It just opens abysses for them because if they can get excited by who you are when you’re not fitting the norm, then what does that mean for them? It’s kind of like the beginning of a question they don’t really want to address. Because when you stop to question your identity and your desire, you explore fluidity but you have less certitude about something. You are entering a world of doubts. For me those doubts are erotic and interesting, but for some people it’s purely scary.

Credit: Mettie Ostrowski For EW

Would you say it’s more vital now to make queer art, considering those conservative attitudes are so prevalent in society?
I think from the beginning I was healed and inspired by queer culture, and Christine and the Queens as an idea from the beginning is queer because it questions the norm. There is an element of resistance in queer culture that I think is interesting, and it’s sometimes scary when I see that it can become a trend ingested [by] the society that is aimed to be questioned. When there are lists made like, “Queer Artists to Watch,” we’re kind of boxed in again…. Continuing the queer thoughts and the queer inspiration, I think the second record has something a bit more firm and sensual, which makes all of what I’m saying more incandescent because I’m way more in my skin and my body and working through that with the body I have.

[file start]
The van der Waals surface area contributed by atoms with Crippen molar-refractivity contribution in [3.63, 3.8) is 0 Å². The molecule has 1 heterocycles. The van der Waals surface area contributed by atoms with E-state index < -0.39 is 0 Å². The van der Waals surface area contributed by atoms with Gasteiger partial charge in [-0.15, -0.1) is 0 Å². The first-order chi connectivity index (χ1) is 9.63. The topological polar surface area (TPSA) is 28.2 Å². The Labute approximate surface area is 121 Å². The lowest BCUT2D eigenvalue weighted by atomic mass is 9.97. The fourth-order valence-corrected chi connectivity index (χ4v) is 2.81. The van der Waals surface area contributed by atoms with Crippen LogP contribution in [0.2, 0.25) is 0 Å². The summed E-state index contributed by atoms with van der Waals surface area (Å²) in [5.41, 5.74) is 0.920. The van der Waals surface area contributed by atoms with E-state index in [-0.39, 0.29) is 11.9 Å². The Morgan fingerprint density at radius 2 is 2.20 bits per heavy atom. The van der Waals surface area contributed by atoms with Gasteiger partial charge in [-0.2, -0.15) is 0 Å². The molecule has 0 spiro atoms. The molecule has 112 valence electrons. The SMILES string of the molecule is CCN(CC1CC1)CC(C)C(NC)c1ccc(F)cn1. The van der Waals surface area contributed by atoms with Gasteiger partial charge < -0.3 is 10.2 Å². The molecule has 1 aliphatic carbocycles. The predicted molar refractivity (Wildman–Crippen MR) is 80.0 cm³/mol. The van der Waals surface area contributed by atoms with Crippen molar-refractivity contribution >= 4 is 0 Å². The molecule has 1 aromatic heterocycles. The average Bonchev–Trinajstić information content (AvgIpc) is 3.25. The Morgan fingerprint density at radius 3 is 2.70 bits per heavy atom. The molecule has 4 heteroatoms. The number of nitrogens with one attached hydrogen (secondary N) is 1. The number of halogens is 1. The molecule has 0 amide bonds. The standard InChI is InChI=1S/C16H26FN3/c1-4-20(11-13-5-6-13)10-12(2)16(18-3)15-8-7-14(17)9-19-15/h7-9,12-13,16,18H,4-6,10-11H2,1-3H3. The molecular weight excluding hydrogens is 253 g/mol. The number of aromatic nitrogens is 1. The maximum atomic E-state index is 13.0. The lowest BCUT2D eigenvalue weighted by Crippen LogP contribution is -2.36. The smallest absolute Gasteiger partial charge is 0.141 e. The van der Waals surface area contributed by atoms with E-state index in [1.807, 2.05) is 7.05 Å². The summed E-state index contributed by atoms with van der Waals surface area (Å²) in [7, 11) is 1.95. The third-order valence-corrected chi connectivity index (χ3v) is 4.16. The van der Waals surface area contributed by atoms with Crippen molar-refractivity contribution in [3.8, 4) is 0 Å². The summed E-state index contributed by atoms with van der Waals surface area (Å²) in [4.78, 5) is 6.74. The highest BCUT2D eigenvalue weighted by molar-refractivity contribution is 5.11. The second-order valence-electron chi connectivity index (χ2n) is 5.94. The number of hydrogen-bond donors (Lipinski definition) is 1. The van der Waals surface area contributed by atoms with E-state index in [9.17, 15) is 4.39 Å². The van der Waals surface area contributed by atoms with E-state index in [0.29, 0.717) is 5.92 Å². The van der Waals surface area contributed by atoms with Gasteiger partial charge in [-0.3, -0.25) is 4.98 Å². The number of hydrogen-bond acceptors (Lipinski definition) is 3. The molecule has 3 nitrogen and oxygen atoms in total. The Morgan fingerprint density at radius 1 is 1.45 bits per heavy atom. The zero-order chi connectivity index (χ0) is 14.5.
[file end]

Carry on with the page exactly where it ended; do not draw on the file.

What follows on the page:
The album notes also say Chris is a liberating album, and that you’re sharper, older, and more in control, but also angry. What were you seeking to liberate yourself from, and what is Chris angry about?